“Eight-liners that provide cash prizes are against the law, and the law needs to be enforced,” [State Sen. Dan] Patrick said in a statement. “Without oversight, illegal game rooms become hot spots for crime.”
Patrick noted that there have been a number of shootings in and outside of game rooms recently.
“The state cannot just look the other way anymore,” he said. “The law must be enforced.”
[State Rep. Patricia] Harless, who authored a failed bill in 2009 on illegal eight-liners, agreed officials shouldn’t effectively sanction illegal activity by collecting a fee without making sure the businesses operate within the law. “They shouldn’t be able to collect a fee on something that is considered illegal,” she said.
But Harless said there hasn’t been much of an appetite for tougher eight-liner-related legislation in recent sessions of the Legislature. “It’s not a very popular concept,” she said. Too many businesses with legitimate games could be affected if lawmakers pass a measure, she said.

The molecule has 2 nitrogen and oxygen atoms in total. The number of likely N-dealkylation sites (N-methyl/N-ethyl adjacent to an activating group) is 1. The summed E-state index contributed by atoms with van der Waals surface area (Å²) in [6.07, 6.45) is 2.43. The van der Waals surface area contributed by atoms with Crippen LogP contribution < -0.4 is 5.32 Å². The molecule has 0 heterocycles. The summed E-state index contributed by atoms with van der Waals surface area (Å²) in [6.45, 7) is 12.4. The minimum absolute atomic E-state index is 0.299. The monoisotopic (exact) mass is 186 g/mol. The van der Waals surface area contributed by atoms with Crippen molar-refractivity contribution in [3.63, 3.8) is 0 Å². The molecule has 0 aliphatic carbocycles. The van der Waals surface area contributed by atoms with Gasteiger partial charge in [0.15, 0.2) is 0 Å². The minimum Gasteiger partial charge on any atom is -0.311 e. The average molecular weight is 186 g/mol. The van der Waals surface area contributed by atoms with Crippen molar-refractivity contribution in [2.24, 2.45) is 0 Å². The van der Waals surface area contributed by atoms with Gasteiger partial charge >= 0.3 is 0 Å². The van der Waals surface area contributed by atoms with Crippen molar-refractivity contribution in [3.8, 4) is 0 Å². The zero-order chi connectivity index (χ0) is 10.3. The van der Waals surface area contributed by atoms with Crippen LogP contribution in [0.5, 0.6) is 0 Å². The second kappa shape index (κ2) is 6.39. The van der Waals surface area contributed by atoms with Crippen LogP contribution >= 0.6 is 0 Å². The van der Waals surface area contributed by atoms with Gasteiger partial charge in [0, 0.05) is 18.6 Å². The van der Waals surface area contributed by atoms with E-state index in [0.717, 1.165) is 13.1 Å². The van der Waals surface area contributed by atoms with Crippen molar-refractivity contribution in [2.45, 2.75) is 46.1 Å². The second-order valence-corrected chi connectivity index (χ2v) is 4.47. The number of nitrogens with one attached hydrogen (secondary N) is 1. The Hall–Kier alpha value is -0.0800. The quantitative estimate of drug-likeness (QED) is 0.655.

Again, I pronounce myself largely agnostic on the issue. I will say, however, that given the counties’ concerns about the cost of enforcing the anti-eight-liner laws, legislators who are unhappy with their lack of action ought to pony up the resources to help them do something about it. Otherwise, Patrick and Harless ought to accept the fact that they’re just prioritizing and making decisions based on their capacity.